As I passed the street three blocks over, I glanced down and to the left, just as a pigeon (stupid bird) started walking out of the path of the car.

This brilliant ("Brilliant!") bird decided to wait until the last possible moment to start moving, then move in the worst possible way: by waddling.


I hit it.

I didn't hear the thump, but I did see the expanse of feathers behind my car, and the rolling body as it tumbled to the other side of the road.

Aw, geez. Bird! WTF!?!

Later that evening, I was thinking about that bird as I made dinner for the Communal Dinner of Wednesday Night™. We hadn't had communal dinner in several weeks, as various other events usurped our normal time. The Chateau's oven was out, so I cooked at home instead of trying to make chicken divan in a toaster over (though the recipe book did include microwave directions, oddly enough).

I was cutting up the chicken for the divan, and pondering: truly what was the difference between the pigeon which I had killed earlier in the day with my car, and the chicken which was killed by proxy for me to eat tonight?

Both were birds. Both were dead. One was providing nutrition, the other a starting point for a philosophical diversion that would probably end in some religious statement I'd regret in twenty years when I decide to run for office.

Point was, there really wasn't much difference. They were both dead.

And while I was pondering the chicken and the pigeon, I couldn't help but wonder what percentage of pro-life people are vegetarian. Because, if I understand the arguments properly, and pro-lifers believe sustainable life begins sometime after DNA merger, and removing a collection of cells that grow from said merger (a collection that cannot exist outside a particular organ of a woman's body) is amoral (regardless of the fact that the removal of any similarly sized collection of cells will result in the same cellular death), and they also believe that such removal of cells is the taking of a life, wouldn't they also believe that the killing of an animal is wrong, too?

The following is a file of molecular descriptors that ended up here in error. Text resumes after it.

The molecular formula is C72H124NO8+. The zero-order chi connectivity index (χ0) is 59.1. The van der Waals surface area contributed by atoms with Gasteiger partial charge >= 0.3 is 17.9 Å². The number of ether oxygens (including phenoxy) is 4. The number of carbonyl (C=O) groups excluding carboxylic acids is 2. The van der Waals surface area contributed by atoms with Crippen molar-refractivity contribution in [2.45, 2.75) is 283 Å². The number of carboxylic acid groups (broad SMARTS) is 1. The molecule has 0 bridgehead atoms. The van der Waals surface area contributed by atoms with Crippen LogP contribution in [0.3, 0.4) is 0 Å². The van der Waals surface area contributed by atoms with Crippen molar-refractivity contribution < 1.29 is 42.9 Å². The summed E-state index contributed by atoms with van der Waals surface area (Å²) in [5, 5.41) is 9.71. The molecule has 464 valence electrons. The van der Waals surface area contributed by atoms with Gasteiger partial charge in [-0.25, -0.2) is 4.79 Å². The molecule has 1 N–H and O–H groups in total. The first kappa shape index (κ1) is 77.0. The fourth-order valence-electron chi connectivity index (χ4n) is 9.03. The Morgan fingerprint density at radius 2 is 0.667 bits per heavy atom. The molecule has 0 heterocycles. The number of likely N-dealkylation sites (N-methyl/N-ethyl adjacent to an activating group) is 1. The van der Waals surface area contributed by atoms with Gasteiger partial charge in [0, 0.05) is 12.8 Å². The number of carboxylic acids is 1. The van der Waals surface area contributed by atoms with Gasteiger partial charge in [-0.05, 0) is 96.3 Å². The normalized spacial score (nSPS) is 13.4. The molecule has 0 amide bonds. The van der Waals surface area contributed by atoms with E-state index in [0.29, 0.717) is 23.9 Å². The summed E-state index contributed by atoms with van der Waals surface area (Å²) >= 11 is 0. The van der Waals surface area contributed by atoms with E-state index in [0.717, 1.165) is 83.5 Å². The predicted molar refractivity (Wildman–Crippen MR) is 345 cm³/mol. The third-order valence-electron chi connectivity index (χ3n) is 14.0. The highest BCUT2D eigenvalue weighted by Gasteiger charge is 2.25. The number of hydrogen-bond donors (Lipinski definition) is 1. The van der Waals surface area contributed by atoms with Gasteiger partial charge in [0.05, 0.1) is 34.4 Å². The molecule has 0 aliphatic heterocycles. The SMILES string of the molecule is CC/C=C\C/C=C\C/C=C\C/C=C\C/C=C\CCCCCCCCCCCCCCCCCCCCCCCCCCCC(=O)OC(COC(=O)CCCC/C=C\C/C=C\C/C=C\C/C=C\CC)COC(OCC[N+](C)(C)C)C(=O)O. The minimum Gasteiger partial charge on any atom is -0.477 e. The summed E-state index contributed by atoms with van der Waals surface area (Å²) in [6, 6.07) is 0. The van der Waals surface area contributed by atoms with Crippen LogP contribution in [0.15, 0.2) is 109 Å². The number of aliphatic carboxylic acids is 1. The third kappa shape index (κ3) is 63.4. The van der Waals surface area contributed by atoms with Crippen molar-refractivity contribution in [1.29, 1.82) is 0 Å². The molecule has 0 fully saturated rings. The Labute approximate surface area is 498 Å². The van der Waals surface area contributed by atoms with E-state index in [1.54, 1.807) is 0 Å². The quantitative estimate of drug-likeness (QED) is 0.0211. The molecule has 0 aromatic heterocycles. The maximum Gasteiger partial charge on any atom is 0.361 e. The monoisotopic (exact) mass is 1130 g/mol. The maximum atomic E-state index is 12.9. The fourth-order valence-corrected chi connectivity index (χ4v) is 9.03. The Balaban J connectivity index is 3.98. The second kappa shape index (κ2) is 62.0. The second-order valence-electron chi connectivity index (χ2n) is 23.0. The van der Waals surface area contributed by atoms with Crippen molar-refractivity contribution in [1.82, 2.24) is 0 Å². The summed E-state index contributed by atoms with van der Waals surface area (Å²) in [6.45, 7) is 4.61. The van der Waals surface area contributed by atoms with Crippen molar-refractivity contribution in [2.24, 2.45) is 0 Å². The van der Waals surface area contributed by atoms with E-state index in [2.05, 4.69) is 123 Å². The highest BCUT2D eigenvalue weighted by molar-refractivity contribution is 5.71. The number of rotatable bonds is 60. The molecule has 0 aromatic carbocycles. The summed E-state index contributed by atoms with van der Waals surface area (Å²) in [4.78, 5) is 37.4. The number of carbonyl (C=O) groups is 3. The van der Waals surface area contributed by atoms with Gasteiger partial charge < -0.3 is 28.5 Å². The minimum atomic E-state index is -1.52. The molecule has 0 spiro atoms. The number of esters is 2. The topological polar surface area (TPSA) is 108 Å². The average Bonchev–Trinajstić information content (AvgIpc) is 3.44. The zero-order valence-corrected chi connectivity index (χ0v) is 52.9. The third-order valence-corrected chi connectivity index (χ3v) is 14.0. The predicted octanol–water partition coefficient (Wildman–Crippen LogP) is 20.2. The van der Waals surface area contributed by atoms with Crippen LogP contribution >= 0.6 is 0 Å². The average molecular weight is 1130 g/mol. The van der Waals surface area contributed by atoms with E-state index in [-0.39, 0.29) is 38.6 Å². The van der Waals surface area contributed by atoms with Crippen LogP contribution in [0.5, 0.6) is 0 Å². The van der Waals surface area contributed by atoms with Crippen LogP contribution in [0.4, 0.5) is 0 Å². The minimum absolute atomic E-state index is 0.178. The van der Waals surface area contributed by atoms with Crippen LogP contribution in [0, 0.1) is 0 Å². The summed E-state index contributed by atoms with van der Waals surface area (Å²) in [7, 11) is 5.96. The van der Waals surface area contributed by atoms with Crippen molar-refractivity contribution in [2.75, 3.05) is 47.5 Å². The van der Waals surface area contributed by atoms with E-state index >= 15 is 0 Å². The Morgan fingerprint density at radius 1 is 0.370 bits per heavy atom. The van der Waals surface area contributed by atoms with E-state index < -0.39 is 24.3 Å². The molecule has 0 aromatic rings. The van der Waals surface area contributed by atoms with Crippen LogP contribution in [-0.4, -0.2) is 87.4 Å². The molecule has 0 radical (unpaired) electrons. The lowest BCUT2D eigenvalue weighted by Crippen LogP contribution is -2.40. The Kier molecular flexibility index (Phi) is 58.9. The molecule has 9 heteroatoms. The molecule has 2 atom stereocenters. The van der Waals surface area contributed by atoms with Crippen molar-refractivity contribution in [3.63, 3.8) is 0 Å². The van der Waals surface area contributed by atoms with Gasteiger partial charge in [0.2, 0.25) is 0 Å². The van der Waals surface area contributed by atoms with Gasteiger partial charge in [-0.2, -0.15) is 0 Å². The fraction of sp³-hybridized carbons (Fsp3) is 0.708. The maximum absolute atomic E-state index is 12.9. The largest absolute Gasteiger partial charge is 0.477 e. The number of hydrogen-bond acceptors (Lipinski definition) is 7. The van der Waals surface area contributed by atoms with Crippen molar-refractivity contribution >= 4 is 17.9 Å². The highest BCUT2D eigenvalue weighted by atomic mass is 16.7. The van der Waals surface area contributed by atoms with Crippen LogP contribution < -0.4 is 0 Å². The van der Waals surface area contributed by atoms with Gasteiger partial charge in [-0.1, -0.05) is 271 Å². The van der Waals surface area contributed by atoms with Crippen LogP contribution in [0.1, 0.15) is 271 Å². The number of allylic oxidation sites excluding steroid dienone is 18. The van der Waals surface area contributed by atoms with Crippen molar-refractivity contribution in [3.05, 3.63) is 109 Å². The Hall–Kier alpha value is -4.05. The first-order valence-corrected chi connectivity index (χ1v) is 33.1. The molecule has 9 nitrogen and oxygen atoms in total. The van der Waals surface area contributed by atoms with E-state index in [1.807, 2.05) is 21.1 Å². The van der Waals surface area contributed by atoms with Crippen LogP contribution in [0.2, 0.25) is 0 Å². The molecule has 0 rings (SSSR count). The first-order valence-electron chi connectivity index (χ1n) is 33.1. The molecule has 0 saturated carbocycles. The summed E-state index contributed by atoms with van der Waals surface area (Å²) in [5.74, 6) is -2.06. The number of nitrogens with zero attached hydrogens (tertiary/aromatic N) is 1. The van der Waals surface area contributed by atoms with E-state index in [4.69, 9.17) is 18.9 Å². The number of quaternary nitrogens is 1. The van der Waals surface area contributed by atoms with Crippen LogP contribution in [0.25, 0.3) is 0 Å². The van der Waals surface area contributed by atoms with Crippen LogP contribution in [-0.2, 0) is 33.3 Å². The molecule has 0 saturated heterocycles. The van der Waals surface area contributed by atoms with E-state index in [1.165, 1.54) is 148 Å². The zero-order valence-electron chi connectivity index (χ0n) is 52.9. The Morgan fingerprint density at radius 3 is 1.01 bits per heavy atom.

And, if that is the case, wouldn't they all be vegetarian?

Which got me to thinking that they might just believe that book that says, in the first subbook, somewhere near the label "1:26"

And God said, Let Us make man in our image, after our likeness: and let them have dominion over the fish of the sea, and over the fowl of the air, and over the cattle, and over all the earth, and over every creeping thing that creepeth upon the earth.

which some interpret to be, "Yo, we can eat them." instead of "Hey, we have stewardship, we should take care of them." And they go about eating these animals.

Ah, the Word of God™.

And at this point, I was wondering why people use that particular collection of children's bedtime stories and collection of historical drival written by man and selected by man (there were many other Biblical writings that didn't make it into the "Official Bible") as a foundation for some belief system and fanatic cult.

And that's sure to rile up the last two members of my readership.

Or maybe they'll realize that I just don't get it. I don't understand why. I don't understand how. I don't get the God religions: Judism, Islam, Christianity (all with the same roots, people, did you forget that part?). There are parts that are, sure, a good blueprint for living well, but there are parts that make zero (negative!) sense.

So, my dead bird lead me to yet another, "I don't get it" moment in the kitchen, pondering the inexplicable moments of life.

How to Kick a Smith in the face

Last year, at an ultimate tournament I didn't go to, there was an incident wherein a woman was body slammed by an opponent and flipped out when the opponent landed on her. According to eye witnesses, the rugby tackling player had been playing the whole day aggressively and the squished, soon to be freaking out woman had been the recipient of the unsportsmanlike conduct for a while.

None-the-less, when the squishee was squished by the squishor, the squishee freaked out, stood up by pushing the squishor off of her and started flailing.